The whole point of owning a video surveillance system is to successfully protect people, property, and assets from potential threats. However, without the ability to achieve early detection, security cameras remain reactive instead of proactive and, unfortunately, false alarms are still plaguing most of these devices. A thermal camera security system helps to eliminate these problems with intrusion detection technologies.
Intrusion technologies are now among the most popular advancements in use across most security and surveillance systems. They are useful for providing alerts so that we can deter crimes before happening. The problem is that all too often these same technologies are too sensitive and can get to a point that they become an annoyance.
False alarms are known to overwhelm the very resources authorities use to help combat these scenarios. Law enforcement operations and security guard agencies have to validate each of the threats before reacting, which can be a huge problem when foliage, animals, and weather are constantly being falsely detected as threats.
The best method to alleviate such detection failures is to make the identification process more accurate. Doing so can both validate the credibility of the threat and enhance the overall efficiency for enacting the right type of response. With a timely and effective response in place, the higher the advantage is for diverting the threat successfully.
These factors are of the utmost importance to security and surveillance professionals looking to maximize their capabilities. One of the most prominent ways to achieve higher levels of accurate intrusion detection and identification while minimizing false alarms is with a thermal camera security system. Continue reading to learn more about the advantages of adopting thermal technology in use with video analytics and why this option is continuing to rise among a growing variety of applications.
Most modern security cameras are adopted along with advanced features that include various surveillance technologies to detect intrusions, such as motion detection, missing object, and more. Though there are advantages to using each of these technologies, it is also well known that they have many limitations regarding their overall accuracy.
During the day, most visible light cameras will suffice in producing useable footage with clearly identifying images. The main problem with conventional night security cameras is their dependence on lighting conditions. Even long-range night cameras have difficulty detecting significant objects clearly in dark settings and during night time.
Visible light security cameras are also known to have problems with visual contrast. It is fairly easy to use camouflage to avoid detection. Additionally, they can have problems with detecting threats in scenarios with pattern similarities or blending colors. Lastly, they have further limitations in separating trees, foliage, animals, and shadows from meaningful objects.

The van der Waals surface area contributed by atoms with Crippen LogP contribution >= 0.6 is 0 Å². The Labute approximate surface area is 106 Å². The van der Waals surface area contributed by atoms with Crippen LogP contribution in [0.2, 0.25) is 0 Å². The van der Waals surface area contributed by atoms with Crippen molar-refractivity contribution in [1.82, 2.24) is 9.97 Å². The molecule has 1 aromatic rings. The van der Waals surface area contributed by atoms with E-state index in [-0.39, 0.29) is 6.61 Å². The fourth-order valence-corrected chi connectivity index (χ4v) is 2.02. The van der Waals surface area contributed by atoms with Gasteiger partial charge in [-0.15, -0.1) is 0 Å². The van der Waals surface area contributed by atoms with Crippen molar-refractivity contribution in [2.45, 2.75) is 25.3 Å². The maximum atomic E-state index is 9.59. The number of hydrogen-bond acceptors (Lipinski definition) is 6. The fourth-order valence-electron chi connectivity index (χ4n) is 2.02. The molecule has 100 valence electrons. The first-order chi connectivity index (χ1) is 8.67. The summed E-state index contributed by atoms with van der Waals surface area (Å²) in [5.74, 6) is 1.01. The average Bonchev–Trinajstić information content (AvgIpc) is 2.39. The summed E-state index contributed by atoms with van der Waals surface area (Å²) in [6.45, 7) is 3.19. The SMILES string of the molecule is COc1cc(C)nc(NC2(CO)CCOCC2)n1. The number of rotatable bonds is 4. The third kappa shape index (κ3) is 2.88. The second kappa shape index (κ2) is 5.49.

Conventional motion detection sensors by themselves also present similar challenges. Essentially, they can detect intrusions efficiently but provide little chance for verification without active surveillance cameras. A thermal camera security system, on the other hand, accurately detects the threat while allowing the person to verify its validity before enacting the proper response.
A thermal camera security system uses video analytics to help identify and classify specific shapes, such as humans or vehicles. Though a thermal camera security system itself might not be as suitable as, say, IR security cameras for creating usable footage with clear details, it does have its valuable uses. The obvious advantage to this ability is it limits the high number of false alarms.
Thermal imaging technology in security cameras permits users to accurately detect threats across greater distances without concern for lighting and environmental challenges. This is because a thermal camera security system does not have the same issues as their visible light camera counterparts or motion detection technologies.
Thermal cameras detect invisible heat radiations instead of visible light. They are capable of seeing heat signatures in people and meaningful objects without any light present whatsoever. By doing so, security personnel is able to accurately identify actual threats and improve their overall effectiveness in deploying the proper response.
Thermal radiation can view through barriers, such as fog or smoke, and detect objects in complete darkness. This high level of accuracy makes implementing a thermal camera security system one of the most effective choices among video surveillance solutions. One example of their effectiveness would be detecting an intruder coming through a dense tree line at night. In this scenario, the heat signature would be clearly identified and easily verified.
Other advantages of thermal cameras are their ability to reduce the number of overall cameras in a surveillance system and cost-saving implementation over time. However, it’s crucial that any thermal camera security system is equipped with the proper video analytics in order for it to be entirely effective. As video analytics continue to see higher advancements, thermal technology is being adapted for more common applications, like perimeter security in gated communities.